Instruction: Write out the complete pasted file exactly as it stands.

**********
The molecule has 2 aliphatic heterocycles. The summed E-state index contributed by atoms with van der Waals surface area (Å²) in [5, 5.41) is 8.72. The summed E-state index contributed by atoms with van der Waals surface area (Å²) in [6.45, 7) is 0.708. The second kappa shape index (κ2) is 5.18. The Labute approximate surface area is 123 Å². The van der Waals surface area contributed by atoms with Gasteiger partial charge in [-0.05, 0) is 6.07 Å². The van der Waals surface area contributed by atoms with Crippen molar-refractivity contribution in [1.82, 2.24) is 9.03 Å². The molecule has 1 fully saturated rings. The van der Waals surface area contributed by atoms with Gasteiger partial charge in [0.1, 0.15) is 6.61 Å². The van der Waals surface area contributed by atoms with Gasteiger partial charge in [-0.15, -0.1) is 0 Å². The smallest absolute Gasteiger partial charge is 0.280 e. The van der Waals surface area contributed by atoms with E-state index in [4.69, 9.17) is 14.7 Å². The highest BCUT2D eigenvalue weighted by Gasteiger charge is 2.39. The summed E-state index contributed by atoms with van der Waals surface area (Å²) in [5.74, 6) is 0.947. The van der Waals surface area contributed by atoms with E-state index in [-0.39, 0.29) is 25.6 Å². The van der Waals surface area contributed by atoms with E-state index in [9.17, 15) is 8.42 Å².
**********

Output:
The molecule has 2 aliphatic heterocycles. The summed E-state index contributed by atoms with van der Waals surface area (Å²) in [5, 5.41) is 8.72. The summed E-state index contributed by atoms with van der Waals surface area (Å²) in [6.45, 7) is 0.708. The second kappa shape index (κ2) is 5.18. The Labute approximate surface area is 123 Å². The van der Waals surface area contributed by atoms with Gasteiger partial charge in [-0.05, 0) is 6.07 Å². The van der Waals surface area contributed by atoms with Crippen molar-refractivity contribution in [1.82, 2.24) is 9.03 Å². The molecule has 1 fully saturated rings. The van der Waals surface area contributed by atoms with Gasteiger partial charge in [0.1, 0.15) is 6.61 Å². The van der Waals surface area contributed by atoms with Gasteiger partial charge in [-0.15, -0.1) is 0 Å². The smallest absolute Gasteiger partial charge is 0.280 e. The van der Waals surface area contributed by atoms with E-state index in [4.69, 9.17) is 14.7 Å². The highest BCUT2D eigenvalue weighted by Gasteiger charge is 2.39. The summed E-state index contributed by atoms with van der Waals surface area (Å²) in [5.74, 6) is 0.947. The van der Waals surface area contributed by atoms with E-state index in [-0.39, 0.29) is 25.6 Å². The van der Waals surface area contributed by atoms with E-state index in [9.17, 15) is 8.42 Å².